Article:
Crime Library: Criminal Minds and Methods

What Makes Serial Killers Tick?

Sex & Death

William Heirens
William Heirens

Other killers who had abnormal sex drives include the "Boston Strangler," Albert DeSalvo, who reportedly needed sexual release at least five times a day. He even went on to blame the murders on his wife's coldness. "It really was Woman that I wanted, not any special one, just Woman with what a woman has," he said. David Berkowitz compulsively masturbated, and "his preoccupation with oral sexuality," wrote Dr. David Abrahamsen, "suggests his immature sexual development."

Because sex is linked to death, not life, for the lust murderer, the concept of procreation disturbs them. "Sex should not exist," said John Haigh. "Propagation should be an insensible act, like the throwing off of acorns by an oak tree."

For some of these killers, sexuality is equated with sin and death by overzealous parents who were anxious to keep their sons from becoming promiscuous. Their libidinous drive was channeled into other deviant behavior. "Lipstick Killer" William Heirens claimed that burglary was his primary form of sexual release. As a child, he had been warned that sexual contact was dirty and "caused disease." Joseph Kallinger, who was raised by sadistic Catholic parents who told him his penis had been operated on to keep it from growing (it was actually a hernia operation) was sexually excited by fires. For Ed Gein, who had been sternly taught that sex was sinful and degenerate, it almost seems natural that he would associate his own sexual curiosity with death, the fruit of sin itself.

Killing the Woman Within

Henry Lee Lucas, who was forced to dress like a girl as a child, declared, "I was death on women. I didn't feel they need to exist. I hated them, and I wanted to destroy every one I could find. I was doing a good job of it." Many believe that John Gacy was killing young men who symbolically represented his own hated homosexual self. Bobby Joe Long, who had an extra X (or female) chromosome, and grew breasts in puberty, brutally murdered prostitutes, and women who reminded him of his mother's promiscuity.

Currently, there is debate over whether serial killers who are "insecure" in their masculinity are the most vicious killers, as if they needed to excavate and destroy the female lurking within. Joel Norris wrote that if "the killer is especially savage with respect to the bodies of his female victims, police should look for evidence of feminine physical traits on the suspect. Does he have especially fine hair. ... Are his features disproportionately delicate?" Yet, as Richard Tithecott points out in his book Of Men and Monsters: Jeffrey Dahmer and the Construction of the Serial Killer, "The motivation of serial killers is frequently explained in terms of the need to expel: to expel the feminine, to expel the homosexual. ... The question (and the problem) becomes not masculinity but femininity, or rather femininity's invasion of masculinity." Tithecott goes on to point out that somehow feminine qualities are to blame for the killer's psychosis, when historically, almost all aggressive acts are masculine in nature. This targeting of the "female within" is nothing more than the serial killer's attempt to blame the victim.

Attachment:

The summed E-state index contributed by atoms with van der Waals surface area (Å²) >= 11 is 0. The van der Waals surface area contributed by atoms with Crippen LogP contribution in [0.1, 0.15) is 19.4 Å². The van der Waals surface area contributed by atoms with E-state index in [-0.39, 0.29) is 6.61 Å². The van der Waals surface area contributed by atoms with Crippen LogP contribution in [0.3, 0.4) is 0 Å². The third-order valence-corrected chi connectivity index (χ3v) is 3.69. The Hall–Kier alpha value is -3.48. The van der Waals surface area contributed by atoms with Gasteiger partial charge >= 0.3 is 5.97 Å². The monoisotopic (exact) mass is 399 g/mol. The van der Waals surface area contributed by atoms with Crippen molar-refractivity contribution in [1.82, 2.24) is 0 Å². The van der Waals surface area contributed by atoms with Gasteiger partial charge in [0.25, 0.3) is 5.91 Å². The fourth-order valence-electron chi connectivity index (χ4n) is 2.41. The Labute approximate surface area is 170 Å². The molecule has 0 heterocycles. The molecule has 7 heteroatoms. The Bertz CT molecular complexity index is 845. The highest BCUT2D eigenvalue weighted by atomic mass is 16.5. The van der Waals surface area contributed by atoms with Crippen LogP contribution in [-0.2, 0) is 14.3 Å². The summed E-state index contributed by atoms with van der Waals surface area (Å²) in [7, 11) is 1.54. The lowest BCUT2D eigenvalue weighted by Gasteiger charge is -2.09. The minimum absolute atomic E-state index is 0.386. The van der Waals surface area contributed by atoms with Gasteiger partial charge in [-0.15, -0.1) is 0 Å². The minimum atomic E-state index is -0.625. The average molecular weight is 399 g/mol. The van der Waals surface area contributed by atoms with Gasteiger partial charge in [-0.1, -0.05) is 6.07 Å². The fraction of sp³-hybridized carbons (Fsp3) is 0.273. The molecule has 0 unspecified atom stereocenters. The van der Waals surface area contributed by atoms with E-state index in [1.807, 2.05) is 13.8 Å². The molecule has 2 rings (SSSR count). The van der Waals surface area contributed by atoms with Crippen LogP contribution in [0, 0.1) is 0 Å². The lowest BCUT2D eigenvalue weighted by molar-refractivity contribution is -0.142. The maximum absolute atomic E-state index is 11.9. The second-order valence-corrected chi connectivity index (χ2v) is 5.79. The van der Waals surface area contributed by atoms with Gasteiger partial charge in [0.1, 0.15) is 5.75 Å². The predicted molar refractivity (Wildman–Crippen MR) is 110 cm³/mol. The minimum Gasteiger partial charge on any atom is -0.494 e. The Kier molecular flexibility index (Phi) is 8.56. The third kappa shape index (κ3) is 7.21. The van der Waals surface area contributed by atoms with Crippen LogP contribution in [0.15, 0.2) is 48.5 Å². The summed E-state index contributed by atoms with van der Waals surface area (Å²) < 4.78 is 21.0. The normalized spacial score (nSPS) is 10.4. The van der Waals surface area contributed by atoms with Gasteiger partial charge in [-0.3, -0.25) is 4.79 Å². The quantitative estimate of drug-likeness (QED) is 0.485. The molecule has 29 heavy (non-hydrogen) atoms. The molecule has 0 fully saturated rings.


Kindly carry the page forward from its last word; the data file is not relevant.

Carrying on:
Morbid Curiosity and Cannibalism:

Before they begin killing, many serial killers display a fascination with death. This in itself is not unusual. Perhaps if their antisocial personalities had not gotten in the way, serial killers may have become doctors, scientists, morticians, or even artists. Gacy worked in a mortuary, sleeping in the embalming room, alone with corpses, but was fired after corpses were found partially undressed. Dennis Nilsen pretended he was a corpse and masturbated in the mirror to his own dead image. As a youngster Berkowitz became fascinated by the morbid: "I always had a fetish for murder and death sudden death and bloodshed appealed to me," he said.

Jeffrey Dahmer, who loved the dissection in biology class, told a classmate that he sliced open the fish he caught because "I want to see what it looks like inside, I like to see how things work." He later gave the police the same excuse he cut open his victims "to see how they work." His attorney rationalized Jeffrey's cannibalism by declaring that "he ate body parts so that these poor people he killed would become alive in him." Cannibalism is a literal form of internalization: instead of making room in their hearts for the one they crave, the cannibal makes room in his stomach for the one they desire. The metaphorical hunger for another's companionship becomes a literal hunger. Many describe it as a way to incorporate the other into oneself. Because psychopaths are incapable of experiencing empathy and love, this crude and primitive form of bonding becomes a sickening substitute.

One particularly gruesome example of this notion of "all-consuming love" is Japanese cannibal Issei Sagawa, who killed and ate a Dutch student. He would lucidly recount how he coveted his victim: "My passion is so great I want to possess her. I want to eat her. If I do she will be mine forever." Sagawa hesitates when he discovers her womb: "If she had lived she would have had a baby in this womb. The thought depresses me for a moment." But Sagawa continued on.

The Martha Stewart of serial killers, Ed Gein's gruesome home improvements featured lamp shades made from human skin, seat covers, and skulls used for drinking cups. He also made clothing and bracelets out of body parts. Anatomical textbooks were not enough to satisfy his curiosity he took to grave robbing, and eventually murder.

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